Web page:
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Thread: Info on Velorex 562 mounting on K75

  1. #1

    Info on Velorex 562 mounting on K75

    Just bought a Velorex 562 sidecar and need info on how to mount it to a K75S. Pix of where and how you fastened it to the bike would be great.

  2. #2
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    Mar 2003
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    Port Angeles WA
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    Since the K bikes don't have a lower frame, you'll need to fabricate (or buy) a subframe, to give you something to which you can attach the lower sidecar struts. Designing and building a suitable subframe is not for the faint of heart. Frankly, if you can buy one, it will be worth the money.

    Considering the difficulty you face in marrying the 562 to the K75, I suggest you contact Dauntless Motors in WA and see if they can supply what you need. The hardware bits and pieces are pretty much exclusive to sidecars, and you won't find much that's useful at your local hardware store.

    Note that the Velorex is a little lightweight, even for a K75. Consider upgrading the Velorex struts and clamps to something stouter, and also upgrading the Velorex sidecar axle.

    If you have not yet driven a sidecar rig, bear in mind that a three-wheeler is VERY different from a 2-wheeler. The book Driving A Sidecar Outfit is available at 800 736-1117. For information about the Sidecar/Trike Education Program, contact the Evergreen Safety Council at 800 521-0778 or www.esc.org. My advice is to take the course somewhere while you're still doing the installation, to prepare you to drive a rig.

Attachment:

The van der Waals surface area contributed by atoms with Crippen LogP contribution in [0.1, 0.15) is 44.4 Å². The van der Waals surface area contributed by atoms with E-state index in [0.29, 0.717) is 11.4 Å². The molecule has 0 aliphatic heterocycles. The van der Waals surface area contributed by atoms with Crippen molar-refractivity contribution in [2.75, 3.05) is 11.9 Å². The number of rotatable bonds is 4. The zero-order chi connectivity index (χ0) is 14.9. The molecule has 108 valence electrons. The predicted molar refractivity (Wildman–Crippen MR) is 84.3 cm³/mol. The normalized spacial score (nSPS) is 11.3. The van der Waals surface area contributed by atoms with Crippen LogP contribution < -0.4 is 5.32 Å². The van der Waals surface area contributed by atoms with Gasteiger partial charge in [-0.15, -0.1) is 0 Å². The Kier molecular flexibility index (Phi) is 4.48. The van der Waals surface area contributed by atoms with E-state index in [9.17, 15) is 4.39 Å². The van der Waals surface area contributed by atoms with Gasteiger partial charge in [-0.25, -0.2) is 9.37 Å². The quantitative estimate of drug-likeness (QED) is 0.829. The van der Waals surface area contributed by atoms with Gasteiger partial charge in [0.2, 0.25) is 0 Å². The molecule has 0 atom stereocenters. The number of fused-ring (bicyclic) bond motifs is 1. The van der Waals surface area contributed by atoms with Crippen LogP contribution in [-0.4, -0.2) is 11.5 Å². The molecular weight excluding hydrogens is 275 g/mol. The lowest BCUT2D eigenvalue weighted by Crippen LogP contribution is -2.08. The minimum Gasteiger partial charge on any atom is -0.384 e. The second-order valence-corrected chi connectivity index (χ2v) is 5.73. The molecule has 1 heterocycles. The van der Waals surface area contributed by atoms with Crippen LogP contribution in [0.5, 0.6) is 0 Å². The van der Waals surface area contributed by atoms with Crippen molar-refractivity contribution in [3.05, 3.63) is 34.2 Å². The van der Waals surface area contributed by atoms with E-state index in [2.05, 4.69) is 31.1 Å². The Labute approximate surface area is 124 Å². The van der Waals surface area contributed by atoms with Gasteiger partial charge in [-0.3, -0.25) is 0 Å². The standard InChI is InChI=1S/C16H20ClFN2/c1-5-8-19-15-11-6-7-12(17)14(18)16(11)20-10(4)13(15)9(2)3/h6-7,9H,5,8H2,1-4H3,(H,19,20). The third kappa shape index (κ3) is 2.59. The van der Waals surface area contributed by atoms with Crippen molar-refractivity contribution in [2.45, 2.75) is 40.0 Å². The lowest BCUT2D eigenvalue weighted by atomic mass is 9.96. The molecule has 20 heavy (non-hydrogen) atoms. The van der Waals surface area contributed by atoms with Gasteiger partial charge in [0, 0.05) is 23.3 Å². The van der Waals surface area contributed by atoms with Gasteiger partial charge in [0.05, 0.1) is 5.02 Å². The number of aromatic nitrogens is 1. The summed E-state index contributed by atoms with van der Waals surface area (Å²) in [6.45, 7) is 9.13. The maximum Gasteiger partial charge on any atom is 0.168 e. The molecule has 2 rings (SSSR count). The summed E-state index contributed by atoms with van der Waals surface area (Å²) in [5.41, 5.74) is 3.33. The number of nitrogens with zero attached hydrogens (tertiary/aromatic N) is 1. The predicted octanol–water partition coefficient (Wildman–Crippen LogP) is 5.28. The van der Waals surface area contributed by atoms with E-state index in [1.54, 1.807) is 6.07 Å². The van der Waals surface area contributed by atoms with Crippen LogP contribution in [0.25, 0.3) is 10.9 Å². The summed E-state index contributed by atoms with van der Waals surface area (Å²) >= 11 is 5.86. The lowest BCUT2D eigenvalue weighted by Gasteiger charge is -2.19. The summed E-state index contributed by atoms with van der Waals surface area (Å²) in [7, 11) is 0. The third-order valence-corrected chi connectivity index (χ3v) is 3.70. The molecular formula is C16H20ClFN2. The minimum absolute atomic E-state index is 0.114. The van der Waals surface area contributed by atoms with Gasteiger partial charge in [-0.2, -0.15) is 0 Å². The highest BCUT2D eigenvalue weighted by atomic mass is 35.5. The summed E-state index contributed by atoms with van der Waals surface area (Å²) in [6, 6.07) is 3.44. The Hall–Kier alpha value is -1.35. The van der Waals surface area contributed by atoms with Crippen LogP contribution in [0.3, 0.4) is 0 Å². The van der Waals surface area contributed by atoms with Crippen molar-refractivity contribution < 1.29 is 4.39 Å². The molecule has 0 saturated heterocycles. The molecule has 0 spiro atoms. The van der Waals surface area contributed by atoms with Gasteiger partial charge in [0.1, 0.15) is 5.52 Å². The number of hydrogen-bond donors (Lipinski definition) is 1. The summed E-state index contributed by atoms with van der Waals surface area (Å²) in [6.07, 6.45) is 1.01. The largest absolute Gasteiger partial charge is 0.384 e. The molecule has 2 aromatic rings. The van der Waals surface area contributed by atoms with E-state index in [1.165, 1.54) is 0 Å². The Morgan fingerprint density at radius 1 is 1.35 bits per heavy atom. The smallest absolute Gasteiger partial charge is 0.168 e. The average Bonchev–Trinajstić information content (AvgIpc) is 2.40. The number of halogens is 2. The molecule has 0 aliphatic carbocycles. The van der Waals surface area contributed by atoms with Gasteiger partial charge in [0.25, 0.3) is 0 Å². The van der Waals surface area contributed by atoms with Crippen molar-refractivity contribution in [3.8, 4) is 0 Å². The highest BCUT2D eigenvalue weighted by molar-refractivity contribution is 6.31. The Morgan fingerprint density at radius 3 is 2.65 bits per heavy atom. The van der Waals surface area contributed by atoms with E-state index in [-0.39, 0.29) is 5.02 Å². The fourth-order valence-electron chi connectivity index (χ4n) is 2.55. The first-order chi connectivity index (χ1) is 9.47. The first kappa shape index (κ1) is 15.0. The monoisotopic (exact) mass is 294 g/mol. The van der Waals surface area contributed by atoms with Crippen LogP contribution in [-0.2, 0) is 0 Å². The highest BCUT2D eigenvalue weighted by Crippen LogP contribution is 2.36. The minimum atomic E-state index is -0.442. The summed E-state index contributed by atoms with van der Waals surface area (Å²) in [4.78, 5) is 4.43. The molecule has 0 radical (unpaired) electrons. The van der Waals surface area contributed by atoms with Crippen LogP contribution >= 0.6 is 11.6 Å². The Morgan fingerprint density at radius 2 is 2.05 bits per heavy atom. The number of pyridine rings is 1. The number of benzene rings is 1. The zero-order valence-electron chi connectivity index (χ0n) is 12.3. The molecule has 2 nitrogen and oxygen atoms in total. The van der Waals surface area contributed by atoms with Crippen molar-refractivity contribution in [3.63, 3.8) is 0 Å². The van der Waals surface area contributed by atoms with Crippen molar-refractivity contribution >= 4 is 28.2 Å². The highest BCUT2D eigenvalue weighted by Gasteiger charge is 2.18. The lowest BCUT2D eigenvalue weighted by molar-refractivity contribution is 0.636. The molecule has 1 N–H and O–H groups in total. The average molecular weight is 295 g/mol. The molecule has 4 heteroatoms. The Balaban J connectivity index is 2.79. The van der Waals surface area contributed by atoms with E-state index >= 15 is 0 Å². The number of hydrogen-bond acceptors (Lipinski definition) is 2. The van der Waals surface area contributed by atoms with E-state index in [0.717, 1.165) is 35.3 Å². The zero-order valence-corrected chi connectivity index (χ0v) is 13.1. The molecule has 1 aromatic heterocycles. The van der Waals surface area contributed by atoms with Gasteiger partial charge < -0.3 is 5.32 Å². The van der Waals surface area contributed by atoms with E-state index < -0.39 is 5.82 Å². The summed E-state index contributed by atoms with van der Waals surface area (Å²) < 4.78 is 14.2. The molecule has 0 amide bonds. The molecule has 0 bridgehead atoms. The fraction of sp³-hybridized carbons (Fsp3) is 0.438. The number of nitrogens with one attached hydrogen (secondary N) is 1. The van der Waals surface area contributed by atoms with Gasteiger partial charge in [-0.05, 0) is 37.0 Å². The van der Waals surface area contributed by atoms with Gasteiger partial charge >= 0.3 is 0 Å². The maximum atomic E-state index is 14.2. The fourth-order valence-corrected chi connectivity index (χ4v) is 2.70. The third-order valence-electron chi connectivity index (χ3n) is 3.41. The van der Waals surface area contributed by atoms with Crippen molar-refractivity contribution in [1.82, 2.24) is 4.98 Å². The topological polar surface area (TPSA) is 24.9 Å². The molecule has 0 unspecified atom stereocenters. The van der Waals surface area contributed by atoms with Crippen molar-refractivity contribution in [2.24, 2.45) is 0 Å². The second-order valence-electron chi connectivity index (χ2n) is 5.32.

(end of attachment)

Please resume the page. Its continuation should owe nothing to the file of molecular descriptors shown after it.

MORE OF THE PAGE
Note that I have requested a "Sidecar Gathering" seminar at the MOA national in West Bend. You might join us and bring your questions.

    pmdave

  3. #3
    Thanks, the car I am getting has the larger axle. I am a graduate engineer and a fairly good machinist and fabricator/blacksmith/welder having built working models of antique gas and steam engines as well as a minibike from scratch. What I would like to see is where other people attached the subframe to their K75s. I agree that the Velorex clamps leave something to be desired. I am a believer in using custom fit machined clamps that fully surround the tubes. I built custom bag mounts for my F650CS that work well without drilling any holes in the bike. Stronger than the standard bag mounts on the K75.

    I am not an agressive rider (driver?) and my passenger weighs all of 110 lbs. I will get the book on how to ride a sidecar. Reason for the K75/562 combination is that I have the K75S and the sidecar was available in-state. I am not able to make the rally this year but have heard David Hough speak about sidecar riding in Lima two years ago.

    Thanks for the tips.

  4. #4
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    Consultant,

    Sounds like you are on the right track. Having the talents to design and fabricate mean a lot. Strength of the sidecar attachment isn't just for aggressive driving; the side loads on a three wheeler are significant just in a normal turn.